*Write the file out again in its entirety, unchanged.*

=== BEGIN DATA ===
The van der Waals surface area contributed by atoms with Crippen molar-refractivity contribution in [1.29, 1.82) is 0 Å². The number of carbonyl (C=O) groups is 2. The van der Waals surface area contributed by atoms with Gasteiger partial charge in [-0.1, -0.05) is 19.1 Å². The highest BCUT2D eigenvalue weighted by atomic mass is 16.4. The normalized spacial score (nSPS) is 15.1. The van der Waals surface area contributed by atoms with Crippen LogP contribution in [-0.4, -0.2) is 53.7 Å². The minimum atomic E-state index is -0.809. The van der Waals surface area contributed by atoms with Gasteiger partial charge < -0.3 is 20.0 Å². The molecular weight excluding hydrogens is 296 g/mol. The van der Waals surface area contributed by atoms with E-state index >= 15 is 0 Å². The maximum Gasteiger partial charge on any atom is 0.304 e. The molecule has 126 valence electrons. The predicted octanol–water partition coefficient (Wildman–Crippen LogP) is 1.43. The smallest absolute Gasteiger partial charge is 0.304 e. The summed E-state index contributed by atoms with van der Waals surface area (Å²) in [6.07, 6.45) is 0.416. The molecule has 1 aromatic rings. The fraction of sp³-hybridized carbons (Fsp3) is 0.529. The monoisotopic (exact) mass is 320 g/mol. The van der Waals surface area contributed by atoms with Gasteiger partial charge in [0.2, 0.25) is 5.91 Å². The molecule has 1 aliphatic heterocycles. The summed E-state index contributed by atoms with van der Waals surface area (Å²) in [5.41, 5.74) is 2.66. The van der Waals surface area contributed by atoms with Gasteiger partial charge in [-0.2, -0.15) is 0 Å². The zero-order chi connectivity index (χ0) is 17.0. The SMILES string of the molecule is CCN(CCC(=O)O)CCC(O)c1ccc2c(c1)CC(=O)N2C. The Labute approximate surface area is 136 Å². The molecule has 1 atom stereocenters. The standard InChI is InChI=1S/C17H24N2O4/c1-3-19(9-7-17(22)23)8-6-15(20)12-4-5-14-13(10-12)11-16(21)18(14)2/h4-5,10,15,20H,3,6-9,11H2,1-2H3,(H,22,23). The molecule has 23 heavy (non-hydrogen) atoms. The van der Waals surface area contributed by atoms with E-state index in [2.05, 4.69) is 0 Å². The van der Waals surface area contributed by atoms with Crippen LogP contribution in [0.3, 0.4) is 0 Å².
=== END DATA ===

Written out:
The van der Waals surface area contributed by atoms with Crippen molar-refractivity contribution in [1.29, 1.82) is 0 Å². The number of carbonyl (C=O) groups is 2. The van der Waals surface area contributed by atoms with Gasteiger partial charge in [-0.1, -0.05) is 19.1 Å². The highest BCUT2D eigenvalue weighted by atomic mass is 16.4. The normalized spacial score (nSPS) is 15.1. The van der Waals surface area contributed by atoms with Crippen LogP contribution in [-0.4, -0.2) is 53.7 Å². The minimum atomic E-state index is -0.809. The van der Waals surface area contributed by atoms with Gasteiger partial charge < -0.3 is 20.0 Å². The molecular weight excluding hydrogens is 296 g/mol. The van der Waals surface area contributed by atoms with E-state index >= 15 is 0 Å². The maximum Gasteiger partial charge on any atom is 0.304 e. The molecule has 126 valence electrons. The predicted octanol–water partition coefficient (Wildman–Crippen LogP) is 1.43. The smallest absolute Gasteiger partial charge is 0.304 e. The summed E-state index contributed by atoms with van der Waals surface area (Å²) in [6.07, 6.45) is 0.416. The molecule has 1 aromatic rings. The fraction of sp³-hybridized carbons (Fsp3) is 0.529. The monoisotopic (exact) mass is 320 g/mol. The van der Waals surface area contributed by atoms with Gasteiger partial charge in [0.2, 0.25) is 5.91 Å². The molecule has 1 aliphatic heterocycles. The summed E-state index contributed by atoms with van der Waals surface area (Å²) in [5.41, 5.74) is 2.66. The van der Waals surface area contributed by atoms with Gasteiger partial charge in [-0.2, -0.15) is 0 Å². The zero-order chi connectivity index (χ0) is 17.0. The SMILES string of the molecule is CCN(CCC(=O)O)CCC(O)c1ccc2c(c1)CC(=O)N2C. The Labute approximate surface area is 136 Å². The molecule has 1 atom stereocenters. The standard InChI is InChI=1S/C17H24N2O4/c1-3-19(9-7-17(22)23)8-6-15(20)12-4-5-14-13(10-12)11-16(21)18(14)2/h4-5,10,15,20H,3,6-9,11H2,1-2H3,(H,22,23). The molecule has 23 heavy (non-hydrogen) atoms. The van der Waals surface area contributed by atoms with E-state index in [2.05, 4.69) is 0 Å². The van der Waals surface area contributed by atoms with Crippen LogP contribution in [0.3, 0.4) is 0 Å².